With Emission, Building a Better Liquid Crystal Display
Researchers at Brown University in Providence, R.I., may have come up with a solution to a fundamental problem with LCDs. Many such displays have a backlight that shines through the liquid crystal material. As a result, the displays are dimmer and less energy efficient.
The investigators’ possible solution arises from a novel use of the liquid crystal material. “The technological leap we have made is to use the periodic liquid crystal and polymer medium, doped with a laser dye, to generate patterned emission,” said Gregory P. Crawford, dean of engineering.
This schematic illustrates an array of lasing posts that provide red, green and blue emissions once pumped with a flashlamp. Such an array could provide a combination backlight and color filter for a conventional LCD, or it could form the basis of a three-color emissive display. Images reprinted with permission of the Journal of the Society for Information Display.
Unlike the cathode-ray tubes found in old televisions and computer monitors, liquid crystal displays are not emissive. They work either by reflecting ambient light or by implementing a backlight — the configuration found in laptops and flat panel televisions. As the name implies, a backlight is a light source that sits behind the liquid crystal cells. By selectively blocking the light, the liquid crystal material forms pixels that can be seen. With the addition of a dye or some other color mechanism, the display can produce colors through the combination of red, green and blue pixels.
One problem with these displays is that it is difficult to make a truly black pixel because some of the backlight may bleed through a pixel that is supposed to be off. Another is that every component of an LCD that sits between the viewer and the backlight robs the display of a bit of intensity.
Building a patterned emissive array begins with prepolymer droplets (a) that are exposed to two interfering beams (b), resulting in the first (red) series of posts. The process is repeated (c and d) to create posts of different colors and with different pitches.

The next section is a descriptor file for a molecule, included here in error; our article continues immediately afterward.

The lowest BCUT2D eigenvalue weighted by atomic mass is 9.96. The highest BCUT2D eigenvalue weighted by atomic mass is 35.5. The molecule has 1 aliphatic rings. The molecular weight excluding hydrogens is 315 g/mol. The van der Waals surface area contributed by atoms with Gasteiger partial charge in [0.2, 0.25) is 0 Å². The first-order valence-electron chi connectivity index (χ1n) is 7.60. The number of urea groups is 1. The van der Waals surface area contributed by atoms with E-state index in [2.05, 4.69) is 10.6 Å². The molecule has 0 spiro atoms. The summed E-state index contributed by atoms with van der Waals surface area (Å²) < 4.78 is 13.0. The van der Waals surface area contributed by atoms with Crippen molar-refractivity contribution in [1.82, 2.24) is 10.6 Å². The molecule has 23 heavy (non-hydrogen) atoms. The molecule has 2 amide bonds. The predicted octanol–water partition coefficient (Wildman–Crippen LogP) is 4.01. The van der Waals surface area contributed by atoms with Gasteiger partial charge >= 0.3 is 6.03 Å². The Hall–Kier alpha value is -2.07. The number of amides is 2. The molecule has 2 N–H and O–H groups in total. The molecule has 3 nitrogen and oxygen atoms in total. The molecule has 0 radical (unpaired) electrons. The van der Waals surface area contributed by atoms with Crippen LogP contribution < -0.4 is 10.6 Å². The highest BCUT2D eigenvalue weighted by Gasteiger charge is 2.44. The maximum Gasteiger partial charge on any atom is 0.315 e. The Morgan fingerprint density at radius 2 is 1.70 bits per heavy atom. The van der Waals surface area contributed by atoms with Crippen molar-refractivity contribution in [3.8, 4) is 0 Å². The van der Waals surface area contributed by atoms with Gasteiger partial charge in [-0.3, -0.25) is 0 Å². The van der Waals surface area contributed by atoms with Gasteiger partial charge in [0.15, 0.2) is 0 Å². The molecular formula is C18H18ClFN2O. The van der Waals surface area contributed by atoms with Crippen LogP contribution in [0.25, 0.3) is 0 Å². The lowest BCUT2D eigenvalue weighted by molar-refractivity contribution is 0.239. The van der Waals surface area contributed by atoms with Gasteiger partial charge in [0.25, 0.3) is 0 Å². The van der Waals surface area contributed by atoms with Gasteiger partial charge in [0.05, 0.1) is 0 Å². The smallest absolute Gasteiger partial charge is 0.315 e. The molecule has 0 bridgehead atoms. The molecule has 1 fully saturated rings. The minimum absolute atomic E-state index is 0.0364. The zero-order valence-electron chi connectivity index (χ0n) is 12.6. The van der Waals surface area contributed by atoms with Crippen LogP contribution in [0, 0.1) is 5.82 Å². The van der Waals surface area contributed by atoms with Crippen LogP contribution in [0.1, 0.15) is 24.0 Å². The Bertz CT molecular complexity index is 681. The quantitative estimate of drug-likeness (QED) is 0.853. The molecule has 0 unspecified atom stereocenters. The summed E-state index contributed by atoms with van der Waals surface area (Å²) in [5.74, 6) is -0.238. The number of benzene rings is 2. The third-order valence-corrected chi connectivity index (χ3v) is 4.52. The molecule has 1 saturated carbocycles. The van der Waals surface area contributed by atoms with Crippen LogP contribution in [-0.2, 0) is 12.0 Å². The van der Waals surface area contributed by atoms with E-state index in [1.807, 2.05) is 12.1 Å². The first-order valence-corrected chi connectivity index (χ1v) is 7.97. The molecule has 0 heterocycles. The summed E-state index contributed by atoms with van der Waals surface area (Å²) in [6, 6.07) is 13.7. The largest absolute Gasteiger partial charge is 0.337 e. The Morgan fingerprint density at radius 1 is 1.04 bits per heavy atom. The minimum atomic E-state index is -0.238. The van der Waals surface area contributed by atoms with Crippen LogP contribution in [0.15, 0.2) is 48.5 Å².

An emissive display, on the other hand, does not have a passive light blocker sitting in the optical path. Lasers are emissive and, noted graduate student Scott J. Woltman, have been used before in displays. Moreover, he added, liquid crystal laser research is ongoing. Such lasers fall into a category known as distributed feedback dye lasers, and the theory of their operation has been established for decades.
Exploiting these concepts, the researchers demonstrated that a patterned liquid-crystal laser film could be used for a multicolor emissive technology. They built a two-color prototype, with pixels patterned to emit green and red.
They used organic dye-doped reflection-mode holographic-polymer-dispersed liquid crystal lasers (H-PDLCs). They fabricated the lasers in an array using a mask to stamp polymer posts onto a glass substrate and exposing the masked substrate to interfering beams from an Nd:YAG continuous-wave laser operating at 532 nm and made by Coherent Inc. of Santa Clara, Calif. They created red-reflecting posts, then repeated the process to create green-reflecting posts. All posts were ∼0.5 mm in diameter.
The transmission spectrum of a two-color array shows that the green (dashed line) and red (dash-dot) posts combine to produce an overall transmission curve (black).
They tested the lasing capabilities of the array using a pulsed Nd:YAG laser from Quantel SA of Les Ulis, France, for a pump and a fiber optic spectrometer made by Ocean Optics Inc. of Dunedin, Fla., to measure the results. They found, as expected, two peaks, one centered in the green at 559.3 nm and the other in the red at 609.5 nm.
An actual display would require the addition of a blue array and the use of a pump at a lower wavelength. Simulations by the researchers indicated that the color gamut possible with this approach would be larger than that of a traditional display. However, because lasers are involved, the viewing angle would not be large. Thus, such a display probably would be best suited for projection applications.
Before the prototype developed by the scientists can be transformed into a display, however, several problems must be solved. One is the development of a continuous-wave liquid-crystal laser, which, Woltman noted, is something of a holy grail for researchers in the field. Another concern is the overall efficiency of the device.
A final issue involves the pitch of the array and the uniformity of the posts. The prototype fabrication techniques cannot approach the 50- to 100-μm pixel sizes found in today’s liquid crystal displays. Crawford indicated that, for this problem, unlike some of the others, a solution already exists.
“We believe a greater accuracy in post sizes can be made using a combination of ink-jet printing and multiple-exposure holographic methods,” he said.
Journal of the Society for Information Display, August 2007, pp. 559-564.
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